No Country for Old Men


In many ways, it seems like the Coen brothers are aiming to go back to the “Fargo” well here. Switch the snowy Midwest for dusty West Texas, and you’ll have a good sense of what “No Country for Old Men” is like. You have a protagonist who schemes his way into getting his hands on a satchel full of cash, somewhat foolishly overlooking the fact that greed often attracts violence. You have a psychopathic, unpredictable killer who aims to grab the money for himself, or maybe he’s just an unfeeling predator with a curious set of principles. And then you have a good old cop who just doesn’t understand all this greed and violence.

Stylistically of course, there are some more similarities, though those aren’t as much “Fargo”-specific as Coen staples: cleverly staged outbursts of violence, quirky characters, offbeat humor, hard-boiled dialogue, a mix of the mundane and the iconic… What is indeed more specific to “Fargo” is the use of wide open spaces. There are also some major differences, though, notably a slower pace and an embrace of silence. Whereas almost every Coen flick is full of music, there’s almost none here, it being replaced by the sound of high plains wind.

And then there’s the fact that, for long stretches, this is basically an action movie. Again, outbursts of violence happen in every Coen brothers picture, but save for a slightly perplexing epilogue, “No Country for Old Men” is an almost non-stop series of chases and shoot-outs. After stumbling upon a bunch of dead Mexicans, a 4X4 full of “brown dope” and that aforementioned satchel full of cash, Vietnam war veteran Llewly Moss (Josh Brolin) finds himself on the run from them dope-running Mexicans’ buddies as well as lone hit-man Anton Chigurh (Javier Bardem), all of whom are looking for the money and to kill whoever took it. Meanwhile, local Sheriff Ed Tom Bell (Tommy Lee Jones) is looking to stop all this mayhem but feels rather powerless about it…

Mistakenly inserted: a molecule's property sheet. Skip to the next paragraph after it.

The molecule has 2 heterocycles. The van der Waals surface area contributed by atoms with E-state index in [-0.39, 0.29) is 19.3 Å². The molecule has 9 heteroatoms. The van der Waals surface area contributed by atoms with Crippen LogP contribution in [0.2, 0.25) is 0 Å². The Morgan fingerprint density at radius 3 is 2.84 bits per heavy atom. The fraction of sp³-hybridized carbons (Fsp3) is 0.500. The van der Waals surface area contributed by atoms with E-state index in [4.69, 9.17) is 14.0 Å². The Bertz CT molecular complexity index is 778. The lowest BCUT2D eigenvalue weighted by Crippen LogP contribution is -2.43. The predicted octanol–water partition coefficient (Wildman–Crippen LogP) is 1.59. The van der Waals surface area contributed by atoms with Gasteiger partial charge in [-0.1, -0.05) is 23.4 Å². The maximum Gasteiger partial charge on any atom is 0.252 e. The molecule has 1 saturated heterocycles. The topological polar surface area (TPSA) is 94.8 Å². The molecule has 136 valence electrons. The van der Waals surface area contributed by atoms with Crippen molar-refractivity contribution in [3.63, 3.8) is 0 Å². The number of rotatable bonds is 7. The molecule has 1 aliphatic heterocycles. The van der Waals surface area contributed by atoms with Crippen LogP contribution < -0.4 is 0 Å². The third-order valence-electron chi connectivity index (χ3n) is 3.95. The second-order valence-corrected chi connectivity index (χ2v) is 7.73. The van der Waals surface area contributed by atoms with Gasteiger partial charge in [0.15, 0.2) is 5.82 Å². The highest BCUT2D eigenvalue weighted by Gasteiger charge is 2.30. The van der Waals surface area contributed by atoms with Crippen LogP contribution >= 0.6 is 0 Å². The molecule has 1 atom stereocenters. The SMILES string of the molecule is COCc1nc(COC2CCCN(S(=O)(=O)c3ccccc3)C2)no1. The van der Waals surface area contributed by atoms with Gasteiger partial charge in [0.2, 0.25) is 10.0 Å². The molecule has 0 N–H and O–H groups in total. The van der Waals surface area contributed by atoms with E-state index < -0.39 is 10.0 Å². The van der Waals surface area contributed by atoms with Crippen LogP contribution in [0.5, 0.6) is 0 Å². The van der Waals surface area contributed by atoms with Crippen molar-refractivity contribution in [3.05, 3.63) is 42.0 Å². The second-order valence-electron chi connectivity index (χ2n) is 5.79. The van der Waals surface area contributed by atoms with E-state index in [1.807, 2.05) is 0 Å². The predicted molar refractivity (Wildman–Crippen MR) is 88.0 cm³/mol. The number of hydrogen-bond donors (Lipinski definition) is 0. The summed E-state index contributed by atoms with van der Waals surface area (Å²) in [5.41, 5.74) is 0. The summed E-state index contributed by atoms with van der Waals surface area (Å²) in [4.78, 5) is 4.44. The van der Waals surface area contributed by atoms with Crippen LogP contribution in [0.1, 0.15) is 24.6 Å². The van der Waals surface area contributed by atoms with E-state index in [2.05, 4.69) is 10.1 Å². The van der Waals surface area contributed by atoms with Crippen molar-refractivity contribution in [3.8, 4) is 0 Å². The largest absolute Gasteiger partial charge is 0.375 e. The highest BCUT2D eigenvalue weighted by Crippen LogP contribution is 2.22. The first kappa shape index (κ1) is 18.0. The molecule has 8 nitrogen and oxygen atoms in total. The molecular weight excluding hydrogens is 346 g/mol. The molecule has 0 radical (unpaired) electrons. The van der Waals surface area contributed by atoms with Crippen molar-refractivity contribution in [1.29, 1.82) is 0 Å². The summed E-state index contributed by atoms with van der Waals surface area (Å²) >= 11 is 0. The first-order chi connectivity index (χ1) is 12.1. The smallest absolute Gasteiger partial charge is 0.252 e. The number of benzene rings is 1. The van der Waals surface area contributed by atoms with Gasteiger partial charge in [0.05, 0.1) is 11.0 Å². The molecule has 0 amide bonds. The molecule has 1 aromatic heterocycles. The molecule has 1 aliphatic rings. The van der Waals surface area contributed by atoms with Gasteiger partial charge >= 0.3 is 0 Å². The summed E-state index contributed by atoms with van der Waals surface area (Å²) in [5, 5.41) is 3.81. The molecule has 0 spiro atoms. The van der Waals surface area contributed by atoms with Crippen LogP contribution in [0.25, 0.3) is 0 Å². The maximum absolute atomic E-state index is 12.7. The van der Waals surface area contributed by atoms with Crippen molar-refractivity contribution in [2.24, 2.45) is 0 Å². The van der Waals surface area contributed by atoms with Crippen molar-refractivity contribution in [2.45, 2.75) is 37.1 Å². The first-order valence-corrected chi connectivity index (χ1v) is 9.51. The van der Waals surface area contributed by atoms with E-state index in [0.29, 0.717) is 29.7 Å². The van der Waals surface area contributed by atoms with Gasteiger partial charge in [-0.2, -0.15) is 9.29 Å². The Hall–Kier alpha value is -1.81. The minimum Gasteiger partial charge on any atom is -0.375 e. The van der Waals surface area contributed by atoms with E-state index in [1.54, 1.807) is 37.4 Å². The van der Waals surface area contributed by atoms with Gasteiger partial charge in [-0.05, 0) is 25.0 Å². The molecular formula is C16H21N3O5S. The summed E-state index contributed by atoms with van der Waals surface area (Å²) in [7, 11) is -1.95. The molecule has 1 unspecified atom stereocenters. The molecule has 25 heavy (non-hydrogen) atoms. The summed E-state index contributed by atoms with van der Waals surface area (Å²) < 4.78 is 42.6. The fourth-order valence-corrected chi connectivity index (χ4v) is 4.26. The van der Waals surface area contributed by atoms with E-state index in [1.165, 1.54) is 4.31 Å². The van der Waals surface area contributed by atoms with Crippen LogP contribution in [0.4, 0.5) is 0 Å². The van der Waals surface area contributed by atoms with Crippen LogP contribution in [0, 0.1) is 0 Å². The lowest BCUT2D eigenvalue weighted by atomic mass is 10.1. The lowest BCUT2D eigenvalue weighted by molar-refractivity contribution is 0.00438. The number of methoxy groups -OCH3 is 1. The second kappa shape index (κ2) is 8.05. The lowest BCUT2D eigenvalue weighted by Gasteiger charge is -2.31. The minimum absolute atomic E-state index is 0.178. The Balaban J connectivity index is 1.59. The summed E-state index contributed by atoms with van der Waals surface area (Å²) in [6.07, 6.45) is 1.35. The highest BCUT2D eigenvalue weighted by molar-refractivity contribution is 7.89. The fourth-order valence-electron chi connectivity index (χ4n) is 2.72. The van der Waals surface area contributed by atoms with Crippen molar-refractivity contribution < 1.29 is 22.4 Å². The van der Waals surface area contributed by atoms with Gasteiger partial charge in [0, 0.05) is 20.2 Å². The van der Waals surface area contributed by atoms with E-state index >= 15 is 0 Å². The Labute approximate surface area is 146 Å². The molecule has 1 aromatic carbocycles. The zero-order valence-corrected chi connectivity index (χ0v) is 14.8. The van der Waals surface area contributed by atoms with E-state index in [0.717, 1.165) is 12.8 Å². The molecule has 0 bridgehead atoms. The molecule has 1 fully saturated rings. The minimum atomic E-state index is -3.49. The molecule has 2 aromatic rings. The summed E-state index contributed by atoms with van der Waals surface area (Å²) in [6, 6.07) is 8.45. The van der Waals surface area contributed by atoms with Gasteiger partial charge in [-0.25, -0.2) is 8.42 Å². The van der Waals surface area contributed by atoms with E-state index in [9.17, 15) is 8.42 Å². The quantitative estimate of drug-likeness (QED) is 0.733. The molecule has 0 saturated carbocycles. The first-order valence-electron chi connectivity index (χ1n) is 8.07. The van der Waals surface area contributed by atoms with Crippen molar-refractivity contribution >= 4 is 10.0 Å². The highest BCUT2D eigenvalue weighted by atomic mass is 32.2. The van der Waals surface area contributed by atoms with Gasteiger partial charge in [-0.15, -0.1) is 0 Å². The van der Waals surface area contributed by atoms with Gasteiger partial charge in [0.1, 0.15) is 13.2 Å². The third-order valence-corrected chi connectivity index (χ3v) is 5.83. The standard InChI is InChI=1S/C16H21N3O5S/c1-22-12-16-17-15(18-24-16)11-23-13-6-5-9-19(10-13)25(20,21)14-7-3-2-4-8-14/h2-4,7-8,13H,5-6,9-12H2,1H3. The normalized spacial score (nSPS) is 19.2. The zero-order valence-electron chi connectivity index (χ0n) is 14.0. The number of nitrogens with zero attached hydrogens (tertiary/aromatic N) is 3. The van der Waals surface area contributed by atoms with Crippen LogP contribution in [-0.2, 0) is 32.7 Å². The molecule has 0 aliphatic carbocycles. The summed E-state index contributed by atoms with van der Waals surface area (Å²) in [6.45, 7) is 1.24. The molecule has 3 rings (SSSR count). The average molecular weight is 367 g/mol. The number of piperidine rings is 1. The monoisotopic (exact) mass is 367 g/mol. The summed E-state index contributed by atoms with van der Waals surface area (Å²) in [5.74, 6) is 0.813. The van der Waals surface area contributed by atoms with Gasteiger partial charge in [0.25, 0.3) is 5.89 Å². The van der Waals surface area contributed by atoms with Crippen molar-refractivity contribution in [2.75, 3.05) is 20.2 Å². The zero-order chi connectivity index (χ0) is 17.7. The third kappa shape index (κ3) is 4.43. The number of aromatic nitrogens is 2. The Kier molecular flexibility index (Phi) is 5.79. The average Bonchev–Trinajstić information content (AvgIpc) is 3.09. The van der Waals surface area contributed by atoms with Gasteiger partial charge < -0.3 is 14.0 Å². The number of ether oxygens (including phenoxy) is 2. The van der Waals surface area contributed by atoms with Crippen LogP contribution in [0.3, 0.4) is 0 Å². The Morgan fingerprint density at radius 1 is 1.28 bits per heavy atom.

Since it premiered at Cannes, a lot of critics have been calling the Coen’s latest a masterpiece, but I have to disagree. It’s a solid film, brilliantly crafted and full of memorable moments, but there’s an emptiness to it that bothered me. I don’t mean moral emptiness, this comes with the territory, but more of a lack of character, of personality. Brolin, Bardem and Jones are all great, which goes a long way, but their characters still feel flat. To go back to the “Fargo” comparison, Llewlyn doesn’t have the pathos of Jerry Lundegaard, and the Sheriff is nowhere near as endearing as Margie was. As for Chigurh, he is as disturbing as the murdering bastard Peter Stormare played in “Fargo”, but without a Steve Buscemi to play off each other, it’s not quite as engaging.

Still, if you’re not looking for a “Fargo”-level masterpiece but just for a badass modern Western, “No Country for Old Men” delivers plenty on that level. What the characters lack in personality, they make up in killing/surviving instinct. Most of the movie truly is a game of cat and mouse between Brolin and Bardem, and all of their confrontations are intense as hell.